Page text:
Keeneland Library in Lexington, Kentucky, highlights the lives and careers of 80 African-American horsemen and women from the mid-1800s to the present in its new exhibit, The Heart of the Turf: Racing’s Black Pioneers. The free exhibit opened Feb. 23 and runs through Aug. 31. It explores the lives of African Americans in racing and their contributions to the Thoroughbred industry.
A collaborative effort
“Keeneland is honored to present The Heart of the Turf: Racing’s Black Pioneers, which exemplifies our mission to preserve racing’s rich history and, in this case, documents the life and work of African Americans through more than 150 years of our sport,” said Keeneland President and CEO Shannon Arvin. “We are proud of the research undertaken through a collaboration between Keeneland Library and Lexington historian Yvonne Giles, who consulted on the exhibit, to showcase the significant impact of African Americans on Thoroughbred racing and the history of Lexington. Efforts are already underway to expand the reach of this exhibit beyond our grounds through educational programs in partnership with local schools and grassroots community groups.”
The exhibit employs an engaging mix of interpretive panels, rare photographs, never-before-displayed artifacts, original artwork and video interviews to bring to life the involvement of African-American horsemen in the racing industry. The resulting walk-through experience features more than 100 historical photographs from Keeneland Library collections, commissioned artwork by noted folk artist LaVon Williams and loaned artwork from the Kentucky Derby Museum, International Museum of the Horse and private collections. Other contributors include Phoenix Rising Lexington, Cross Gate Gallery, Catherine Clay Neal, Hank and Mary Brockman, Coleman D. Callaway III and Kirk Hoefling.
Unsung heroes, untold stories
“The Heart of the Turf: Racing’s Black Pioneers showcases select stories from the countless African Americans who forged their way in Kentucky and beyond from the era of slavery to the present, shaping today’s racing industry,” noted Keeneland Library Exhibit Curator Roda Ferraro. “Black grooms, farriers, stable managers, trainers, owners, stewards and jockeys passed their hard-earned knowledge and skills down through the generations. By sharing their personal stories, past and present, we hope to highlight not only their triumphs but also examine their obstacles to continue conversations about diversity in racing.”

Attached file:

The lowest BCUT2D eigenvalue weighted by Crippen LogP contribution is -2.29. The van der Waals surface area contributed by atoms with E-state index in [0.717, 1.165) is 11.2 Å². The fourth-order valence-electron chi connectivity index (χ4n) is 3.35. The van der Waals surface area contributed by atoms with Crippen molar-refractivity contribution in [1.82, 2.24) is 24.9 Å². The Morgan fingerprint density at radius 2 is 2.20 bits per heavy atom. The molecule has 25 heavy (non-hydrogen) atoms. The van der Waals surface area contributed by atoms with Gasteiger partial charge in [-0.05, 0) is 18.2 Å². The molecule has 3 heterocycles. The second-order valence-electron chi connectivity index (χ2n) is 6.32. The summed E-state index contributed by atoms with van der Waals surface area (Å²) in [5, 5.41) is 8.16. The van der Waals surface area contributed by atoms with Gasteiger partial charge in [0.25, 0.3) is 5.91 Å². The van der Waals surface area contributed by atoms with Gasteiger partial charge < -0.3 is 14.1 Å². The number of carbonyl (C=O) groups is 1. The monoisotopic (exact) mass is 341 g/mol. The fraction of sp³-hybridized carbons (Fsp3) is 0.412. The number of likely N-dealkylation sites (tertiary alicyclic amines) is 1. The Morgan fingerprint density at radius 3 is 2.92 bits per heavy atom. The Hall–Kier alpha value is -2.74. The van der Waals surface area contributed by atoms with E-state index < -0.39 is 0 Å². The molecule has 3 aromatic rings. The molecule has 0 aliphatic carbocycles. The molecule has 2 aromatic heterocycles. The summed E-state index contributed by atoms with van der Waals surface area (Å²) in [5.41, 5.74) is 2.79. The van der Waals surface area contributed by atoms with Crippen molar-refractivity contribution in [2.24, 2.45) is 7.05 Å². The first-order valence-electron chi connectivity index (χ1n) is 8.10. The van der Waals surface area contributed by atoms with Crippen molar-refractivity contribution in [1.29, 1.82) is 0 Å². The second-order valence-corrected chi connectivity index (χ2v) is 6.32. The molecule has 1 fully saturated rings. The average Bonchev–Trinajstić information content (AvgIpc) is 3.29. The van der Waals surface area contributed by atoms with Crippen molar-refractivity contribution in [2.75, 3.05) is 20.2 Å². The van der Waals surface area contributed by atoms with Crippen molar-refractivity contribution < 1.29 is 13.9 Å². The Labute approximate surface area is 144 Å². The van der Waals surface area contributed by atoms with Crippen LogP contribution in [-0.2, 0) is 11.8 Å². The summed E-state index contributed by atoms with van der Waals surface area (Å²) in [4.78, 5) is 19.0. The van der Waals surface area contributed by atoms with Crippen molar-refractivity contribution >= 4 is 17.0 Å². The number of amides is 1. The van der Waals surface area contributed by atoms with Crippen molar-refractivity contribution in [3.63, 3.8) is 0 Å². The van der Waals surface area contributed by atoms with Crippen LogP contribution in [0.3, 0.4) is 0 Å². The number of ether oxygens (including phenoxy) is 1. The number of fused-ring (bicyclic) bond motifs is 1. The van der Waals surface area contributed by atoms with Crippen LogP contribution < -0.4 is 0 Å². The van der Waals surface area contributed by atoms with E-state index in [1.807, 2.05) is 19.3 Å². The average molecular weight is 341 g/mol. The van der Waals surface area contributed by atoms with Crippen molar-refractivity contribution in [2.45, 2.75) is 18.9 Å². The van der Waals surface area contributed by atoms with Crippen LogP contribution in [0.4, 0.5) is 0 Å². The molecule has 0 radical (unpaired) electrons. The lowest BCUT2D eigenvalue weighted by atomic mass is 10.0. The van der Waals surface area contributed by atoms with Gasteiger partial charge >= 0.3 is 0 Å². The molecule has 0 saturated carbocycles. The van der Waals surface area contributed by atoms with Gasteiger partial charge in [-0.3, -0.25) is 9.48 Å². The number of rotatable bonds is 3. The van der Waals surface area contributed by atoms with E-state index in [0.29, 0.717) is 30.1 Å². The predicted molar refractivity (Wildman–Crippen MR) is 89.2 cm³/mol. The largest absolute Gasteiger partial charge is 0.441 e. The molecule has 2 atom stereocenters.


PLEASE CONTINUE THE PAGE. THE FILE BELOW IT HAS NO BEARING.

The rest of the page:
The exhibit is rooted in the long history of racing in Lexington. The East End neighborhood near downtown was the site of the Kentucky Association track, which operated from the late 1820s through 1933 and held the first runnings of such Keeneland races as the Blue Grass, later revived at Keeneland. The East End also was home to many Black horsemen and their families. These include jockeys Isaac Burns Murphy and Jimmy Winkfield, trainer Ansel Williamson and trainer/owner Edward Dudley Brown–all members of the Racing Hall of Fame. Hundreds of others bought homes, built businesses and raised families in surrounding neighborhoods.
In addition to those well-known names in racing lore, the scope of the exhibit spotlights many unsung African-American heroes across the country. Among them: brothers Harry, Joseph and Raleigh Colston Sr., whose multigenerational legacy as jockeys, trainers and owners includes such legendary racehorses as Longfellow, Ten Broeck, Kingfisher and Leonatus; Albert Cooper, who worked his way from stable hand to foreman of the seven-time Preakness Stakes-winning stable of R. Wyndham Walden; and Sylvia Bishop, the first African-American woman licensed to train horses in the U.S.
The exhibit chronicles and connects the contributions of these horsemen and -women of the past to the present generation. Included are jockeys Kendrick Carmouche, DeShawn Parker and Marlon St. Julien; owner Greg Harbut; and Keeneland sales ringmen Ron Hill, Cordell Anderson, Dudley Sidney and Francis Carrol Wilson.
“Visitors will find this exhibit very informative, particularly when it comes to Lexington’s historic East End and the rich culture of the African-American horsemen who lived there,” Keeneland Library Director Becky Ryder said. “We see it as a tremendous educational tool that can be used long after the conclusion of this exhibit in August. Keeneland Library is already making plans to adapt the components into a mobile exhibit designed to travel to schools, libraries and other community and industry organizations. The unique outreach opportunities are very exciting.”
For more information about The Heart of the Turf: Racing’s Black Pioneers, visit Keeneland.com/library.